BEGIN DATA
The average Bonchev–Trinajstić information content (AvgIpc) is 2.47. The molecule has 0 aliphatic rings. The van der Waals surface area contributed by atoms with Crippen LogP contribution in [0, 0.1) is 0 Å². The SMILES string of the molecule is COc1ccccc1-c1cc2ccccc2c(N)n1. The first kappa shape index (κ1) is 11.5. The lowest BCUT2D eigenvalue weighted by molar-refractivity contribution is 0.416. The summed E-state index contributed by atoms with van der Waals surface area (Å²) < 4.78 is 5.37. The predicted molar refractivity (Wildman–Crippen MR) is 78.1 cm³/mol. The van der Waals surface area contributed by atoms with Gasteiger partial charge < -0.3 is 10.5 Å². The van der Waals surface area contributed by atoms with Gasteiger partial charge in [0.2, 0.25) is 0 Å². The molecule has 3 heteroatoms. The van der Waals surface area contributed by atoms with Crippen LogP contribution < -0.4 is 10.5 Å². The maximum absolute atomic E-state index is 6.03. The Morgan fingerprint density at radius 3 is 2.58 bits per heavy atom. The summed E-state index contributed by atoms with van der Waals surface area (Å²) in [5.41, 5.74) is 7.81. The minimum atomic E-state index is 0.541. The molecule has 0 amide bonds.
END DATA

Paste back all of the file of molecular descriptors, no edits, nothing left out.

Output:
The average Bonchev–Trinajstić information content (AvgIpc) is 2.47. The molecule has 0 aliphatic rings. The van der Waals surface area contributed by atoms with Crippen LogP contribution in [0, 0.1) is 0 Å². The SMILES string of the molecule is COc1ccccc1-c1cc2ccccc2c(N)n1. The first kappa shape index (κ1) is 11.5. The lowest BCUT2D eigenvalue weighted by molar-refractivity contribution is 0.416. The summed E-state index contributed by atoms with van der Waals surface area (Å²) < 4.78 is 5.37. The predicted molar refractivity (Wildman–Crippen MR) is 78.1 cm³/mol. The van der Waals surface area contributed by atoms with Gasteiger partial charge < -0.3 is 10.5 Å². The van der Waals surface area contributed by atoms with Gasteiger partial charge in [0.2, 0.25) is 0 Å². The molecule has 3 heteroatoms. The van der Waals surface area contributed by atoms with Crippen LogP contribution < -0.4 is 10.5 Å². The maximum absolute atomic E-state index is 6.03. The Morgan fingerprint density at radius 3 is 2.58 bits per heavy atom. The summed E-state index contributed by atoms with van der Waals surface area (Å²) in [5.41, 5.74) is 7.81. The minimum atomic E-state index is 0.541. The molecule has 0 amide bonds.